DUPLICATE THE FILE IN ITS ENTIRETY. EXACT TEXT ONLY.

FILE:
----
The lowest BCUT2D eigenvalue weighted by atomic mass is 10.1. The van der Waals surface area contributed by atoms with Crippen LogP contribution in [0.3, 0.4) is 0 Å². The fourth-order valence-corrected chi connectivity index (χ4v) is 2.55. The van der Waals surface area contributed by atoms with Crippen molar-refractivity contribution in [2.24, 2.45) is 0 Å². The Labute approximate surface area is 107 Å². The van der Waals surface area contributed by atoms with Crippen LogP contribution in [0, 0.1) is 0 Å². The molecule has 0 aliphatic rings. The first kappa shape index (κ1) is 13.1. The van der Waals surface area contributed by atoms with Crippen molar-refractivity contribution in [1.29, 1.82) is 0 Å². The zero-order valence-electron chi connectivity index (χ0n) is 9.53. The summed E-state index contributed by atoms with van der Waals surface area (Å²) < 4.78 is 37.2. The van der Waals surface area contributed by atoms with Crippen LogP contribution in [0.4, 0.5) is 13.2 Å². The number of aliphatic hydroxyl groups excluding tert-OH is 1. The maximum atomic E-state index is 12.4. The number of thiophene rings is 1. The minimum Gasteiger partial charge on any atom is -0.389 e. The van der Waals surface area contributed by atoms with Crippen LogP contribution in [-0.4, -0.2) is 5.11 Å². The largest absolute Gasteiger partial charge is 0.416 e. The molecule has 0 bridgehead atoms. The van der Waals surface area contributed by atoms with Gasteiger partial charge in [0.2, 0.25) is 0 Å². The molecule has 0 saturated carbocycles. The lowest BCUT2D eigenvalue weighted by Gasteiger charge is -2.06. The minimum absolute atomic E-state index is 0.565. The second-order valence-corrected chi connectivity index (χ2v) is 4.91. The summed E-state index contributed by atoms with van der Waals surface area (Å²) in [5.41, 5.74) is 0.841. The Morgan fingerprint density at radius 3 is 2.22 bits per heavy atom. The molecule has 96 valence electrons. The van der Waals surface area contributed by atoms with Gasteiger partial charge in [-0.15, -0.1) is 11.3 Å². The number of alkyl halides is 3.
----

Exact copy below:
The lowest BCUT2D eigenvalue weighted by atomic mass is 10.1. The van der Waals surface area contributed by atoms with Crippen LogP contribution in [0.3, 0.4) is 0 Å². The fourth-order valence-corrected chi connectivity index (χ4v) is 2.55. The van der Waals surface area contributed by atoms with Crippen molar-refractivity contribution in [2.24, 2.45) is 0 Å². The Labute approximate surface area is 107 Å². The van der Waals surface area contributed by atoms with Crippen LogP contribution in [0, 0.1) is 0 Å². The molecule has 0 aliphatic rings. The first kappa shape index (κ1) is 13.1. The van der Waals surface area contributed by atoms with Crippen molar-refractivity contribution in [1.29, 1.82) is 0 Å². The zero-order valence-electron chi connectivity index (χ0n) is 9.53. The summed E-state index contributed by atoms with van der Waals surface area (Å²) < 4.78 is 37.2. The van der Waals surface area contributed by atoms with Crippen LogP contribution in [0.4, 0.5) is 13.2 Å². The number of aliphatic hydroxyl groups excluding tert-OH is 1. The maximum atomic E-state index is 12.4. The number of thiophene rings is 1. The minimum Gasteiger partial charge on any atom is -0.389 e. The van der Waals surface area contributed by atoms with Crippen LogP contribution in [-0.4, -0.2) is 5.11 Å². The largest absolute Gasteiger partial charge is 0.416 e. The molecule has 0 bridgehead atoms. The van der Waals surface area contributed by atoms with Gasteiger partial charge in [0.2, 0.25) is 0 Å². The molecule has 0 saturated carbocycles. The lowest BCUT2D eigenvalue weighted by Gasteiger charge is -2.06. The minimum absolute atomic E-state index is 0.565. The second-order valence-corrected chi connectivity index (χ2v) is 4.91. The summed E-state index contributed by atoms with van der Waals surface area (Å²) in [5.41, 5.74) is 0.841. The Morgan fingerprint density at radius 3 is 2.22 bits per heavy atom. The molecule has 96 valence electrons. The van der Waals surface area contributed by atoms with Gasteiger partial charge in [-0.15, -0.1) is 11.3 Å². The number of alkyl halides is 3.